Each will be assigned individually to a particular case (essentially the company or business concerned) and will be responsible for the initial engagement with the individuals interested in that case and their professional advisers where applicable. Jonathan and David are already working on a number of cases, which will help to advance those through to an MTD more quickly once we then become involved. There is no need to contact us or them about when you might hear from them. They will make contact with you when they are ready to do so and we respectfully invite you to remember that, as is the case with the members of the Panel, there is a limit to the number of cases that can be progressed at any one time.
Jonathan and David will be able to discuss what is required to enable us to consider your claim, offer practical suggestions on how your claim may be put together and, early in the information-gathering stage, generally help focus on the relevant material to support your claim (i) to have been a victim of the IAR Fraud, (ii) that you suffered financial loss that you would not otherwise have suffered and (iii) the quantification of any loss caused by the fraud. The purpose, as we have said, is to try to ensure that whatever points you wish to make can be assembled in a helpful way from our point of view so that when we, the Panel, come to consider your case, we are in a position to consider every matter you consider to be relevant in an efficient way.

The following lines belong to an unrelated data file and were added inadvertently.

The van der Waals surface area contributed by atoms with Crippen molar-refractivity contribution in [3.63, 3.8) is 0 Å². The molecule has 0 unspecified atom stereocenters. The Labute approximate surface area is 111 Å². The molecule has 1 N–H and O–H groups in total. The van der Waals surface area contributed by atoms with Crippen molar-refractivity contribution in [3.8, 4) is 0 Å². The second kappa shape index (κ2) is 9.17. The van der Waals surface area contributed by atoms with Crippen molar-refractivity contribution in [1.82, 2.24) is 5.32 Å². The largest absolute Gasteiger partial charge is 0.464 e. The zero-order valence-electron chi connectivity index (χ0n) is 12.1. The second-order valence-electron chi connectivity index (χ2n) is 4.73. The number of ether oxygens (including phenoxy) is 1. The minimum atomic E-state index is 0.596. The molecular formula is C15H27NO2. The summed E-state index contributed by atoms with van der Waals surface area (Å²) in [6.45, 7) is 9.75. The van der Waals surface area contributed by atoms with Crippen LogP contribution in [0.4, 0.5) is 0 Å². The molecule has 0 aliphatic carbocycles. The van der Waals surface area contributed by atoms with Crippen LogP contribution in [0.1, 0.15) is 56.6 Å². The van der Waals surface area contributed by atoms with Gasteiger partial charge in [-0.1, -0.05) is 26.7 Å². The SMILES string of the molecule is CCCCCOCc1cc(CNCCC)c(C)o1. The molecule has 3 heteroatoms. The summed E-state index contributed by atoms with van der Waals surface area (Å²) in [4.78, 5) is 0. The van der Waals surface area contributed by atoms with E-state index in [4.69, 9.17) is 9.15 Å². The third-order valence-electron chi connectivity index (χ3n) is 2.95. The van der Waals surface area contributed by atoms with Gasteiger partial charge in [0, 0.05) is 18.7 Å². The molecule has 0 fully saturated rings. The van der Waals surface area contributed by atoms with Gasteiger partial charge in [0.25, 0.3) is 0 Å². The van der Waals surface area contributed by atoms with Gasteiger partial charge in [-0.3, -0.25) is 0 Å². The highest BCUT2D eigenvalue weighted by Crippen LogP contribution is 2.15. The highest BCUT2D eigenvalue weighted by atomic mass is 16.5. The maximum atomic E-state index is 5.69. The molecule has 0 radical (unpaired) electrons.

They will have the same access to us as do our teams, but the purpose of their involvement is to relieve us of some of the time-consuming work we currently have to undertake in addition to considering and producing the written decisions and this may include them responding directly to some of the letters we receive from customers. We would just emphasise that the ultimate decision in any case will still be ours and their involvement will essentially be ‘managerial’, as we have indicated.
We cannot, of course, say what the outcome of any particular claim may be and not every claim may give rise to an award, but we remain committed to giving that claim detailed and fair consideration. We will do so in your case when we are able to consider it.
With the permission of the customer concerned, we would like to share that customer’s unprompted message of gratitude received recently:
“At the outset of the review I think it’s fair to say that there was a certain cynicism among the victims of the fraud. Everyone thought it would be the same old whitewash but you (and of course Sir Ross Cranston) have delivered absolutely everything you promised and finally we can all draw a line under everything and move on with our lives.”
In the meantime, we can only thank you for your continued patience, but may we encourage you, please, to engage constructively and positively with Jonathan and David when they get in touch?